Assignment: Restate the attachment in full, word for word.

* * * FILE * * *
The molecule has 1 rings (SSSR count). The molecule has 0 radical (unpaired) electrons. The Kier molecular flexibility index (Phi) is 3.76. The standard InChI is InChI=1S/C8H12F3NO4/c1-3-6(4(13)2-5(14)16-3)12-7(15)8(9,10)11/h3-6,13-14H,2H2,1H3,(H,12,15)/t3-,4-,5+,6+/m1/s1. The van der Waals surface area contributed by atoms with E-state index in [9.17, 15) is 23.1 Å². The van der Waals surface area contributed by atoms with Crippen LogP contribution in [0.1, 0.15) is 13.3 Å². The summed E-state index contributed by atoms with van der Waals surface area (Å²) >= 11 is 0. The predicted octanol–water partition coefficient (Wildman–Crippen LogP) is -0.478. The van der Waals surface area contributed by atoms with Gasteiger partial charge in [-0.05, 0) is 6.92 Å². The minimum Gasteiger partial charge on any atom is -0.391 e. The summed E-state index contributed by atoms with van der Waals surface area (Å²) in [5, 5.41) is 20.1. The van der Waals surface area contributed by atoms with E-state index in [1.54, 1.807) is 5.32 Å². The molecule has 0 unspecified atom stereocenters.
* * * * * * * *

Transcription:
The molecule has 1 rings (SSSR count). The molecule has 0 radical (unpaired) electrons. The Kier molecular flexibility index (Phi) is 3.76. The standard InChI is InChI=1S/C8H12F3NO4/c1-3-6(4(13)2-5(14)16-3)12-7(15)8(9,10)11/h3-6,13-14H,2H2,1H3,(H,12,15)/t3-,4-,5+,6+/m1/s1. The van der Waals surface area contributed by atoms with E-state index in [9.17, 15) is 23.1 Å². The van der Waals surface area contributed by atoms with Crippen LogP contribution in [0.1, 0.15) is 13.3 Å². The summed E-state index contributed by atoms with van der Waals surface area (Å²) >= 11 is 0. The predicted octanol–water partition coefficient (Wildman–Crippen LogP) is -0.478. The van der Waals surface area contributed by atoms with Gasteiger partial charge in [-0.05, 0) is 6.92 Å². The minimum Gasteiger partial charge on any atom is -0.391 e. The summed E-state index contributed by atoms with van der Waals surface area (Å²) in [5, 5.41) is 20.1. The van der Waals surface area contributed by atoms with E-state index in [1.54, 1.807) is 5.32 Å². The molecule has 0 unspecified atom stereocenters.